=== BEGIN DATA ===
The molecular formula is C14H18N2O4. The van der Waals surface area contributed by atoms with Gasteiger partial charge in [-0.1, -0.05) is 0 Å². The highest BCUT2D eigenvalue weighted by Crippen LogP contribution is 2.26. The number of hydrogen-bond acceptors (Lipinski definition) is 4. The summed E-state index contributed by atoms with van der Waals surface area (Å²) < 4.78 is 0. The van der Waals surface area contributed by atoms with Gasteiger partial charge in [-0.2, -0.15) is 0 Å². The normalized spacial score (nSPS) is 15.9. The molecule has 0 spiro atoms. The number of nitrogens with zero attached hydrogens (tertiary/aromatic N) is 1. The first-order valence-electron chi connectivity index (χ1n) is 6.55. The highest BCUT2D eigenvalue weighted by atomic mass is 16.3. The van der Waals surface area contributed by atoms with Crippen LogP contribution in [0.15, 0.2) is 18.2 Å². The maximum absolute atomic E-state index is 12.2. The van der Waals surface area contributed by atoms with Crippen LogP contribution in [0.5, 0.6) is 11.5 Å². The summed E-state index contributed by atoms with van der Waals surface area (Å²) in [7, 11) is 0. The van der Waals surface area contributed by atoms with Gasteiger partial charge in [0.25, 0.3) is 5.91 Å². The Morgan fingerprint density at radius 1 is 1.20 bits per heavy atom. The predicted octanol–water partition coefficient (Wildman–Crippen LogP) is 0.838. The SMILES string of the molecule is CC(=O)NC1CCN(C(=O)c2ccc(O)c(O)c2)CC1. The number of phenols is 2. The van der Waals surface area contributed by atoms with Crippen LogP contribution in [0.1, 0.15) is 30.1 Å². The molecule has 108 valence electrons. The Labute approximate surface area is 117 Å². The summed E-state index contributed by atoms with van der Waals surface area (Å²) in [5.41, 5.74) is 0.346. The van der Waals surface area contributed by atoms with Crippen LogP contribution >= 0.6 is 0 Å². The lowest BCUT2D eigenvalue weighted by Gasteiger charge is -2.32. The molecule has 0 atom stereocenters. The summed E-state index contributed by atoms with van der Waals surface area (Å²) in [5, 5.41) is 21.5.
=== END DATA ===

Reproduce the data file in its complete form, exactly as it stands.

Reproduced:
The molecular formula is C14H18N2O4. The van der Waals surface area contributed by atoms with Gasteiger partial charge in [-0.1, -0.05) is 0 Å². The highest BCUT2D eigenvalue weighted by Crippen LogP contribution is 2.26. The number of hydrogen-bond acceptors (Lipinski definition) is 4. The summed E-state index contributed by atoms with van der Waals surface area (Å²) < 4.78 is 0. The van der Waals surface area contributed by atoms with Gasteiger partial charge in [-0.2, -0.15) is 0 Å². The normalized spacial score (nSPS) is 15.9. The molecule has 0 spiro atoms. The number of nitrogens with zero attached hydrogens (tertiary/aromatic N) is 1. The first-order valence-electron chi connectivity index (χ1n) is 6.55. The highest BCUT2D eigenvalue weighted by atomic mass is 16.3. The van der Waals surface area contributed by atoms with Crippen LogP contribution in [0.15, 0.2) is 18.2 Å². The maximum absolute atomic E-state index is 12.2. The van der Waals surface area contributed by atoms with Crippen LogP contribution in [0.5, 0.6) is 11.5 Å². The summed E-state index contributed by atoms with van der Waals surface area (Å²) in [7, 11) is 0. The van der Waals surface area contributed by atoms with Gasteiger partial charge in [0.25, 0.3) is 5.91 Å². The Morgan fingerprint density at radius 1 is 1.20 bits per heavy atom. The predicted octanol–water partition coefficient (Wildman–Crippen LogP) is 0.838. The SMILES string of the molecule is CC(=O)NC1CCN(C(=O)c2ccc(O)c(O)c2)CC1. The number of phenols is 2. The van der Waals surface area contributed by atoms with Crippen LogP contribution in [0.1, 0.15) is 30.1 Å². The molecule has 108 valence electrons. The Labute approximate surface area is 117 Å². The summed E-state index contributed by atoms with van der Waals surface area (Å²) in [5.41, 5.74) is 0.346. The van der Waals surface area contributed by atoms with Crippen LogP contribution >= 0.6 is 0 Å². The lowest BCUT2D eigenvalue weighted by Gasteiger charge is -2.32. The molecule has 0 atom stereocenters. The summed E-state index contributed by atoms with van der Waals surface area (Å²) in [5, 5.41) is 21.5.